Please Note: Blog posts are not selected, edited or screened by Seeking Alpha editors.

Want to Buy a Mansion?

Do you feel the urge to flaunt your success in life? Do you want to please the little wifey with a palatial 18,000 square foot, nine bedroom estate with a mahogany home theater, wine cave, library, and multiple swimming pools? For good measure, I’ll throw in the 21 car heated garage, billiard room, “panic” room, and a spectacular ocean view from every room. I’ll even have an Elvis Presley robot greet you at the ticket booth for the theater. Then have I got a deal for you!

Foreclosures on homes over $1 million in value have soared by 335% since 2007 and are now at an all-time high. Although they account for only 2.3% of all foreclosures, the high profile distress sales are having a depressive impact on the entire market.

Many of these edifices represent fairy tales gone bad. Gatsby wannabes paid in stock options were wiped out by the crash. Great swathes of private businesses were decimated by the Great Recession, especially in the real estate field.  Spec builders were caught out in the cold. Apparently, there are just not enough Saudi princes to go around. Many are exercises in hubris in the extreme. I drive by these houses in my neighborhood sometimes and shake my head.

You would think that owners would take advantage of record low interest rates to simply refinance and hold out for better times. But banks are loathe to lend on these properties, as their liquidity is so poor. I have seen some palaces that have been empty for five years, and the local wildlife have started to move in.

Every six months a real estate agent calls and asks if I want to buy back a mansion I sold in back in 2005 at half the price…. but for cash only. The high end home business has essentially turned into a cash and carry market. Quite frankly, there are better things to do with your cash these days, like buy gold and Swiss francs.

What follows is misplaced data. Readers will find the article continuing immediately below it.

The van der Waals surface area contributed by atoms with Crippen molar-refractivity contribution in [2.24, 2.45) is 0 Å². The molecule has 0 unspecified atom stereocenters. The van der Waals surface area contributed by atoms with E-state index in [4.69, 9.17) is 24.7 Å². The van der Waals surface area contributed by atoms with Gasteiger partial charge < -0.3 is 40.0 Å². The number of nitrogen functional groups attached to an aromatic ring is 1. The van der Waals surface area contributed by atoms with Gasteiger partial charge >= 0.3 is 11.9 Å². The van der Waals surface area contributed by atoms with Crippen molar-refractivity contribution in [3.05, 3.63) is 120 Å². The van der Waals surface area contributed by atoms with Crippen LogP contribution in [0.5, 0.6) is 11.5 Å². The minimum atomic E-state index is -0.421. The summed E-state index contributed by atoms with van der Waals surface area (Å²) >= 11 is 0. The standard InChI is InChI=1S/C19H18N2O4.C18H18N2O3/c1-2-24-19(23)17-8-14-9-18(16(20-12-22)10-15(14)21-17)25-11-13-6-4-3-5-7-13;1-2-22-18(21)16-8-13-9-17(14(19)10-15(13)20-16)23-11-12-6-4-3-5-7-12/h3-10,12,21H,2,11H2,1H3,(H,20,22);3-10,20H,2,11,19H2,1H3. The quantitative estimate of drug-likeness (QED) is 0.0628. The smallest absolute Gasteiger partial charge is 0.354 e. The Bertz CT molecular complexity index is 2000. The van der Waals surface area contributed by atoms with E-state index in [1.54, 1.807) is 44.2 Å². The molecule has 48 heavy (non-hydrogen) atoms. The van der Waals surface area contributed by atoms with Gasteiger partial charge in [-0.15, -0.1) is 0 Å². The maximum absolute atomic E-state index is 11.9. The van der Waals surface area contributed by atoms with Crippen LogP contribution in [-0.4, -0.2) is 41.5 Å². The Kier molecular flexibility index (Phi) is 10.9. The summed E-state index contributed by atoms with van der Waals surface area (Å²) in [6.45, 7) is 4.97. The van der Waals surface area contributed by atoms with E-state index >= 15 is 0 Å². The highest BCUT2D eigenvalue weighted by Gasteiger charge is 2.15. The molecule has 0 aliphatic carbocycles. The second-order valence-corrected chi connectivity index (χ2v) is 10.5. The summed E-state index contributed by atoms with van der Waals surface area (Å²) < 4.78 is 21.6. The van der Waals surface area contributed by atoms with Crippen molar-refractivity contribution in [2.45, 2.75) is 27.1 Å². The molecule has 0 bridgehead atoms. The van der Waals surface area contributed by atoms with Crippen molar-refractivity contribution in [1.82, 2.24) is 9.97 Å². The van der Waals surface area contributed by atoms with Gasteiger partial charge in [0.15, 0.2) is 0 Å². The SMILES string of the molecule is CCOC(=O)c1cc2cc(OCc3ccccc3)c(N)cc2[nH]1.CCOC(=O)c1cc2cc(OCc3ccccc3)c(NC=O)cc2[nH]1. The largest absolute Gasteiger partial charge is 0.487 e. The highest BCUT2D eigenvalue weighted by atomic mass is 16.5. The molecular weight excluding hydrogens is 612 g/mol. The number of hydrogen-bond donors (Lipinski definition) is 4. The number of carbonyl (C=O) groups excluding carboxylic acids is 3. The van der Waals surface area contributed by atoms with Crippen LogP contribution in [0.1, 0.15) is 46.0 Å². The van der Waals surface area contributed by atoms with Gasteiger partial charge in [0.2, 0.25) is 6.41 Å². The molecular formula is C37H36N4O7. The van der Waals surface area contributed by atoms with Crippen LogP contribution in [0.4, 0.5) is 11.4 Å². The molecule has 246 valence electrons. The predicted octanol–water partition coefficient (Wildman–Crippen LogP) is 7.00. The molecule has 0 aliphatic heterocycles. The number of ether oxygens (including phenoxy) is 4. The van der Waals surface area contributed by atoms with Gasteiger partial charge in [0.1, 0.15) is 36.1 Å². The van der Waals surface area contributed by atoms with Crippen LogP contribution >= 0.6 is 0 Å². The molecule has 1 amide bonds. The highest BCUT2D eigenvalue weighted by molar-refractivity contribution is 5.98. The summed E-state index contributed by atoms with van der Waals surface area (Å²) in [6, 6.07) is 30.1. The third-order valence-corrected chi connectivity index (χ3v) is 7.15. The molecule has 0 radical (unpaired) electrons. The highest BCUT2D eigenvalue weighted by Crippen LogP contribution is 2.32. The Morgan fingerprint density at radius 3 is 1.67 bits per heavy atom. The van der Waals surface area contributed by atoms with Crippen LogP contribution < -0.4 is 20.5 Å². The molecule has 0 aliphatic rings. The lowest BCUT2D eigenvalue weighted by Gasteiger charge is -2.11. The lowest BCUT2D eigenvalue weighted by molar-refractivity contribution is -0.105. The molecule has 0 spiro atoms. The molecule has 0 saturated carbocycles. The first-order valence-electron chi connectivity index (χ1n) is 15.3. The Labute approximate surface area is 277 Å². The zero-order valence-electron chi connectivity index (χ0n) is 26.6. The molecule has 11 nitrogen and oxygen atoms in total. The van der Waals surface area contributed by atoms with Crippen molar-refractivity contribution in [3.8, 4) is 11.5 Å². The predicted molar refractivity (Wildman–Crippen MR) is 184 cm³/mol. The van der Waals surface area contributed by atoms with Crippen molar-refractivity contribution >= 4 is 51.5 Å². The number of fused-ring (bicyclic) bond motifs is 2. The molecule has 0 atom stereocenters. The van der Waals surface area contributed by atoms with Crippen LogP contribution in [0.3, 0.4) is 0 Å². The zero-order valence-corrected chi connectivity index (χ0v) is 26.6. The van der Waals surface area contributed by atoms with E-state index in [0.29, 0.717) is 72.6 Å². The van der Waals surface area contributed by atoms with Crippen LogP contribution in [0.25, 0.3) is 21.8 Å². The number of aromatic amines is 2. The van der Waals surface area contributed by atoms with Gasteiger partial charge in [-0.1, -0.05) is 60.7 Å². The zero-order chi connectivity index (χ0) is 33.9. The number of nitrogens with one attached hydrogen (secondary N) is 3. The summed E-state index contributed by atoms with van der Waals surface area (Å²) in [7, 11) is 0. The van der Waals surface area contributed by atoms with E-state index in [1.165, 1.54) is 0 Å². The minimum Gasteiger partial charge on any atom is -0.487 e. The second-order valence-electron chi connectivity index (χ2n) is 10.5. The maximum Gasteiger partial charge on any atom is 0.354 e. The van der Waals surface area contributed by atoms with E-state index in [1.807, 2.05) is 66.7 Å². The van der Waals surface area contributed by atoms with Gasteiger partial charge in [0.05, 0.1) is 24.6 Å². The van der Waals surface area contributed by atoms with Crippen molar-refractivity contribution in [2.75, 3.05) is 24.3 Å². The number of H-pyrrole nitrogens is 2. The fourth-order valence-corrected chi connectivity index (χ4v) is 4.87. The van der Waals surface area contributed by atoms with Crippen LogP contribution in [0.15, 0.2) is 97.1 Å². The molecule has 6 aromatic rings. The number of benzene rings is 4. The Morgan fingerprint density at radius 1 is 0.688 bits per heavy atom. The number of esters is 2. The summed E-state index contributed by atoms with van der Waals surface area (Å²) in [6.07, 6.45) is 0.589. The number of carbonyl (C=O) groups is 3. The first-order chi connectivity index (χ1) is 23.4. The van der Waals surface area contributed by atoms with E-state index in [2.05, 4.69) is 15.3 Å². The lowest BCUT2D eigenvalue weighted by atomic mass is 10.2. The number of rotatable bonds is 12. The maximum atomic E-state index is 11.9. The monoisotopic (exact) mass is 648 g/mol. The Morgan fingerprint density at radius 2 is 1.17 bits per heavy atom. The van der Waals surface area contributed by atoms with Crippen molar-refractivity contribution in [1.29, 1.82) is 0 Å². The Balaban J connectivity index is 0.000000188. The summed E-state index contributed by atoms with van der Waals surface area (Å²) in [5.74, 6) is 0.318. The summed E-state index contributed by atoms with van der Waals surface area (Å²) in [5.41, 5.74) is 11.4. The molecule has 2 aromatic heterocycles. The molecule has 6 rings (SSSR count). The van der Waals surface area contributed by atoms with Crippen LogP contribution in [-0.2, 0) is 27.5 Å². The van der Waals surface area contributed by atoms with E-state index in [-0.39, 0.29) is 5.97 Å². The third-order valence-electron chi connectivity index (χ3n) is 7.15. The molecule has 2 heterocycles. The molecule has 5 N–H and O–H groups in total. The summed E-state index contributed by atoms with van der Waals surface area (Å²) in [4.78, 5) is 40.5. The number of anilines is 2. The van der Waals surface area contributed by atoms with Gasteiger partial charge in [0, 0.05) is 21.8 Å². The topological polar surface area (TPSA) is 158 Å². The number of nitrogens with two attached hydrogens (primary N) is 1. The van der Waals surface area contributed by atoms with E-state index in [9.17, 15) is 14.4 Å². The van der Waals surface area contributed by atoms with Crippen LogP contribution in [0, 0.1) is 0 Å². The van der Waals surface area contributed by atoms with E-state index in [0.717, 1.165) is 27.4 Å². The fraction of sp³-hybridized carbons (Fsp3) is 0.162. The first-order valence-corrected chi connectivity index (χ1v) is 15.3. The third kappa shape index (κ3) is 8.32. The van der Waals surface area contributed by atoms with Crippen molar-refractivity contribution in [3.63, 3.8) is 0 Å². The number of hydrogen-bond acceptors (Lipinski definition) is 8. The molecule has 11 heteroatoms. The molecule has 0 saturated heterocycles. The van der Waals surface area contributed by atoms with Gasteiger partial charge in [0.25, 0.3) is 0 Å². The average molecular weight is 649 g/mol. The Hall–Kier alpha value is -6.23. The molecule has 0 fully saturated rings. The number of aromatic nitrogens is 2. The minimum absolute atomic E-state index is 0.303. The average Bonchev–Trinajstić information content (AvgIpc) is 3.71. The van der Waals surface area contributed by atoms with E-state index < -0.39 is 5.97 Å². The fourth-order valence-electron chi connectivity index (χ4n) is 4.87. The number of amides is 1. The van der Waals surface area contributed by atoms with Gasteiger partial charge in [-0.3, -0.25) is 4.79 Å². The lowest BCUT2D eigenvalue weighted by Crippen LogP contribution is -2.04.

Good luck selling these things. Industry data show that foreclosed homes sell for 27% less than non-foreclosed ones. Opening bids often start at half the listed prices. Winning bidders need to present several million dollars in cashier’s checks on the spot to seal the deal. Many sales fall through after the buyers discover a tangled web of liens left by angry suppliers, builders, and local tax authorities. I have been to a few auctions that didn’t attract a single bid. I know because the sellers called me later, offering the property for 10% below the reserve price….again, for cash only.

Before you reach for your checkbook, consider carefully what you are getting yourself into. Taxes on these properties can run to $30,000 a month, and maintenance another $20,000. That is for a cleaning lady that doesn’t do windows, and before a penny is paid on interest.

I happen to know that you can rent these white elephants for 25% of the cost of carry because I am sitting in one right now. I don’t have to worry about the coming 25% decline in home prices. And if the electric gate, the security system, or the talking Elvis breaks down, I simply call the landlord and complain. I just hope I accidently don’t lock myself in the “panic” room with this stock market.